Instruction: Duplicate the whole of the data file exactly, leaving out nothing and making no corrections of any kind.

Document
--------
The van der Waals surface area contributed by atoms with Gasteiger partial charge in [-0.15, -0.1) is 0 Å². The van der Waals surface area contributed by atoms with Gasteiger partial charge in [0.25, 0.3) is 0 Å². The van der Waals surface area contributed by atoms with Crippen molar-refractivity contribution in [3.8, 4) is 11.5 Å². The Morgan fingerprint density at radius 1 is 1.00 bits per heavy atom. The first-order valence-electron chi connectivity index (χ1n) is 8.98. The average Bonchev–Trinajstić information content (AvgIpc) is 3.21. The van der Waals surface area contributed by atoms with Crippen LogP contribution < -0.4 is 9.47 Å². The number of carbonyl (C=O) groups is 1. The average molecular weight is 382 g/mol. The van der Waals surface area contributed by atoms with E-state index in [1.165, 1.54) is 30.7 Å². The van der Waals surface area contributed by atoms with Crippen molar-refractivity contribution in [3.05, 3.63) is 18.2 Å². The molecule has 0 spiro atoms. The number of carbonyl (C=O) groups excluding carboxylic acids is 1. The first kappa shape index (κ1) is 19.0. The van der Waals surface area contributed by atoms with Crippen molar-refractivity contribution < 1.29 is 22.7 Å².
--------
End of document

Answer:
The van der Waals surface area contributed by atoms with Gasteiger partial charge in [-0.15, -0.1) is 0 Å². The van der Waals surface area contributed by atoms with Gasteiger partial charge in [0.25, 0.3) is 0 Å². The van der Waals surface area contributed by atoms with Crippen molar-refractivity contribution in [3.8, 4) is 11.5 Å². The Morgan fingerprint density at radius 1 is 1.00 bits per heavy atom. The first-order valence-electron chi connectivity index (χ1n) is 8.98. The average Bonchev–Trinajstić information content (AvgIpc) is 3.21. The van der Waals surface area contributed by atoms with Crippen LogP contribution < -0.4 is 9.47 Å². The number of carbonyl (C=O) groups is 1. The average molecular weight is 382 g/mol. The van der Waals surface area contributed by atoms with E-state index in [1.165, 1.54) is 30.7 Å². The van der Waals surface area contributed by atoms with Crippen molar-refractivity contribution in [3.05, 3.63) is 18.2 Å². The molecule has 0 spiro atoms. The number of carbonyl (C=O) groups excluding carboxylic acids is 1. The first kappa shape index (κ1) is 19.0. The van der Waals surface area contributed by atoms with Crippen molar-refractivity contribution < 1.29 is 22.7 Å².